We are much better off if we do what we do in partnership with other countries. That is not the direction in which we are going right now, and that’s what troubles me, because I believe that the ultimate solution to military conflict, economic development, disease, and poverty requires us to operate multilaterally.

I have a chapter in Madam Secretary about how we spent practically every Security Council meeting trying to get Saddam Hussein to comply with the demands of the weapons inspectors. I believe today that had we given the inspectors more time, the pressure might have been on France and Germany—and not on us. What a difference that could have made.

When she became a member of the Carter administration, Albright was reunited with National Security Advisor Zbigniew Brzezinski, her former Columbia mentor. (Photo courtesy of the White House)

In her 2003 autobiography, Madam Secretary, Albright writes: “Getting my PhD was the hardest task I have ever faced on my own. It took thirteen years. I began when [my daughters] Anne and Alice were barely out of their cribs. When I finished, they were in high school. In between they taunted me, saying they shouldn’t have to finish their homework if I couldn’t finish mine.”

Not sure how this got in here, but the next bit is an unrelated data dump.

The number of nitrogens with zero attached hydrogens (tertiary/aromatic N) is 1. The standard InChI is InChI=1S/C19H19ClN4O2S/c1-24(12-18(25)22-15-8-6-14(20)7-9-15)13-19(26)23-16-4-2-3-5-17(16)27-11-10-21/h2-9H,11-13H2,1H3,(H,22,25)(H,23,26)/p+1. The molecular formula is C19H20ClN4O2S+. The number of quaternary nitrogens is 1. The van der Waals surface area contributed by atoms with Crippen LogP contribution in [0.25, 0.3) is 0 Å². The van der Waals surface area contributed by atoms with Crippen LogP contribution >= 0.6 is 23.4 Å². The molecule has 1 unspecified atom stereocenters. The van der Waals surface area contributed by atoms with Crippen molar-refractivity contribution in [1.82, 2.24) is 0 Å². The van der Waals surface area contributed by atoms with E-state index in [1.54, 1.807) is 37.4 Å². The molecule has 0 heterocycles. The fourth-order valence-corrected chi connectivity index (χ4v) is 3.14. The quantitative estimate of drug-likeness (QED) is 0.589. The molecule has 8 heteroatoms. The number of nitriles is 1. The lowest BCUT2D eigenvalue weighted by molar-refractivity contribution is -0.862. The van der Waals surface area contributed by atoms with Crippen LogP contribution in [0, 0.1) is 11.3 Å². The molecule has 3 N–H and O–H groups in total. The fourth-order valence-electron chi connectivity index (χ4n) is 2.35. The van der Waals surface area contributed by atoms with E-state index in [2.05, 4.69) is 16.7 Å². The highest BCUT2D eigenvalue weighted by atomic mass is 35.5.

Her Columbia career began in the summer of 1963. She and her family moved from Washington, DC to Long Island, where Albright’s then husband, Joseph Medill Albright, had been called to work at the family-owned Newsday newspaper. In the following excerpt from Madam Secretary, she describes the great promise of that period of her life.

Our move there also proved beneficial to my academic career. I was able to continue my graduate work at Columbia University. In addition to working toward my PhD, I decided to try to obtain a certificate from the university’s Russian Institute, considered the finest in the country. This meant I had to take even more courses, so I drove into town three days a week. The rest of the time I spent being a Long Island wife, mother, and tamer of an overgrown garden. With help I made it work. […]

My work at Columbia was demanding, and I often wondered why I had set such a hard course for myself. The answer was that I found it exhilarating. There couldn’t have been a better time to be doing Soviet Studies. The 1962 Cuban missile crisis had demonstrated the life-and-death stakes involved in trying to understand the mysteries of the Soviet system, and I had the best professors with whom to learn. The faculty was a Who’s Who in Communist studies — Seweryn Bialer, Alexander Dallin, John Hazard, Donald Zagoria, and Zbigniew Brzezinski, who would later become President Jimmy Carter’s National Security Advisor, and my boss.